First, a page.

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Watership Down is a really good book. I loved it. It's long but I think you'd like it.
posted Mar 26, 2009 at 10:38PM
Did you forget about this classic of animal-authored literature? Me too. Yet Watership Down is without a doubt one of those few and far between books that are well worth reading years after they’ve been assigned in high school. That’s because the story of talking bunnies works on so many levels and contains touches of everything from mythology and legend to modern history and politics. Fiver is a prophetic rabbit who, one day, senses the swift and unstoppable upcoming destruction of his warren’s home. Sure enough, the field is bulldozed and led by Hazel, a few lucky bunnies set out to found a new promised land in a far-away haven known as Watership Down. Many dangers lurk along the way—the hardships of the homeless, the trials of travelers, a stay along the way in seemingly-idyllic warren that quickly turns nasty, and the ruthless demands of a dictator-like rabbit named General Woundwart. Brother bunnies Fiver and Hazel prove their worth on this Odyssey-like journey, and author Richard Adams blesses his critters with a richly detailed culture that includes social castes, language, poetry, and religion. The long-lasting appeal of Watership Down likes in its superbly-crafted mini-civilization, its powerful insight on human behavior as seen from the animal’s point of view, its epic nature, and its ability to be read as everything from adventure to allegory. If you haven’t ventured out of the den with Hazel, Fiver and company since middle school, it’s time to pick up the book and join the quest again.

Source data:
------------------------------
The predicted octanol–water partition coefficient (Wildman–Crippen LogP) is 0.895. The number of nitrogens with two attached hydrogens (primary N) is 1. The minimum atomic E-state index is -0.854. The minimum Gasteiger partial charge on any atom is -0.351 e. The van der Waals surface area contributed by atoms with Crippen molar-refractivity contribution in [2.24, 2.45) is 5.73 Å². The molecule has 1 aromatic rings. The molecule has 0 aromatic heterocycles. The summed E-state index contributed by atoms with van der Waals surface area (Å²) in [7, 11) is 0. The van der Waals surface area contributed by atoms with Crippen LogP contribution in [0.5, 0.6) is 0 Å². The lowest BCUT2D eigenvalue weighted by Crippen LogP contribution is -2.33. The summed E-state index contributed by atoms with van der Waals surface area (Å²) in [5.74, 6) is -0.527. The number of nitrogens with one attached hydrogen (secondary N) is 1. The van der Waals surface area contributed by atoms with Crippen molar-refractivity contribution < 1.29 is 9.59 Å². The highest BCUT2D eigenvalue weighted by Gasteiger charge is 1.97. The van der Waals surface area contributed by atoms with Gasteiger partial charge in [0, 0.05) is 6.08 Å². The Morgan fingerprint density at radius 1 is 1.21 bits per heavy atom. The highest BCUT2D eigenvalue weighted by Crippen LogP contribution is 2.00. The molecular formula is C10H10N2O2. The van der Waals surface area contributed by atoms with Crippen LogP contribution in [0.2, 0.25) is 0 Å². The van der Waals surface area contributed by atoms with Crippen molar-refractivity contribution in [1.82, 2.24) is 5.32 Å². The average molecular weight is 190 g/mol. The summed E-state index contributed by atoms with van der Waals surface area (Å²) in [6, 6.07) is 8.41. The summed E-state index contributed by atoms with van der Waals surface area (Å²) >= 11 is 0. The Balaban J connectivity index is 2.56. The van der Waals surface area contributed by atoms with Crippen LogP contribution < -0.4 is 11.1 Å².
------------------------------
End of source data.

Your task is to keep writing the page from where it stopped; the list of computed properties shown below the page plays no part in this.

posted Feb 12, 2010 at 1:20AM
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